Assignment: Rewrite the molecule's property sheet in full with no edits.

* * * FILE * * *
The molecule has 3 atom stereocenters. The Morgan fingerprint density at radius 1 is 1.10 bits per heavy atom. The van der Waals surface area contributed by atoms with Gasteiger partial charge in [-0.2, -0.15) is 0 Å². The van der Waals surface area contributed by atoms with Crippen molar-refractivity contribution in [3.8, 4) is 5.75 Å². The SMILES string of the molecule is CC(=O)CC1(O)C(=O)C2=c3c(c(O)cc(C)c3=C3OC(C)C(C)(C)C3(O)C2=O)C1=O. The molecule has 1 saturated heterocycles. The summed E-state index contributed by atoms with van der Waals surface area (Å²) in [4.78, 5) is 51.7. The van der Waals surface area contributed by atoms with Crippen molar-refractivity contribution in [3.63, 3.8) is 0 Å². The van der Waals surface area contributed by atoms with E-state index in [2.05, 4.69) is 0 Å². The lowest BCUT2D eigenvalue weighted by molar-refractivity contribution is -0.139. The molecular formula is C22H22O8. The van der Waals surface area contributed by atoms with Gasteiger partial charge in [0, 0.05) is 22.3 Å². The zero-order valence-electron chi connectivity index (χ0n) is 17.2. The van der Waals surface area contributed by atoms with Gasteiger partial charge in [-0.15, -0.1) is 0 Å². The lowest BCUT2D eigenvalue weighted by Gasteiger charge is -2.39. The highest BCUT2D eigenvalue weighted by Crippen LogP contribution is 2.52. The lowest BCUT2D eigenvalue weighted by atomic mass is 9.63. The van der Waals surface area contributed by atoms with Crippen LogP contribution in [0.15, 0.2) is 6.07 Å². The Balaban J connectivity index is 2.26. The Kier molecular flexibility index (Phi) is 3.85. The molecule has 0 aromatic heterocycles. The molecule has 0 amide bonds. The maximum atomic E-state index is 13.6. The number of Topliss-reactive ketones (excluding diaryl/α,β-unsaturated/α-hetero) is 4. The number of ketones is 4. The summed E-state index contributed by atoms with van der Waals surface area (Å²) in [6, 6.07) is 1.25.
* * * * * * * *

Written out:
The molecule has 3 atom stereocenters. The Morgan fingerprint density at radius 1 is 1.10 bits per heavy atom. The van der Waals surface area contributed by atoms with Gasteiger partial charge in [-0.2, -0.15) is 0 Å². The van der Waals surface area contributed by atoms with Crippen molar-refractivity contribution in [3.8, 4) is 5.75 Å². The SMILES string of the molecule is CC(=O)CC1(O)C(=O)C2=c3c(c(O)cc(C)c3=C3OC(C)C(C)(C)C3(O)C2=O)C1=O. The molecule has 1 saturated heterocycles. The summed E-state index contributed by atoms with van der Waals surface area (Å²) in [4.78, 5) is 51.7. The van der Waals surface area contributed by atoms with Crippen molar-refractivity contribution in [3.63, 3.8) is 0 Å². The van der Waals surface area contributed by atoms with E-state index in [2.05, 4.69) is 0 Å². The lowest BCUT2D eigenvalue weighted by molar-refractivity contribution is -0.139. The molecular formula is C22H22O8. The van der Waals surface area contributed by atoms with Gasteiger partial charge in [0, 0.05) is 22.3 Å². The zero-order valence-electron chi connectivity index (χ0n) is 17.2. The van der Waals surface area contributed by atoms with Gasteiger partial charge in [-0.15, -0.1) is 0 Å². The lowest BCUT2D eigenvalue weighted by Gasteiger charge is -2.39. The highest BCUT2D eigenvalue weighted by Crippen LogP contribution is 2.52. The lowest BCUT2D eigenvalue weighted by atomic mass is 9.63. The van der Waals surface area contributed by atoms with Crippen LogP contribution in [0.15, 0.2) is 6.07 Å². The Balaban J connectivity index is 2.26. The Kier molecular flexibility index (Phi) is 3.85. The molecule has 0 aromatic heterocycles. The molecule has 0 amide bonds. The maximum atomic E-state index is 13.6. The number of Topliss-reactive ketones (excluding diaryl/α,β-unsaturated/α-hetero) is 4. The number of ketones is 4. The summed E-state index contributed by atoms with van der Waals surface area (Å²) in [6, 6.07) is 1.25.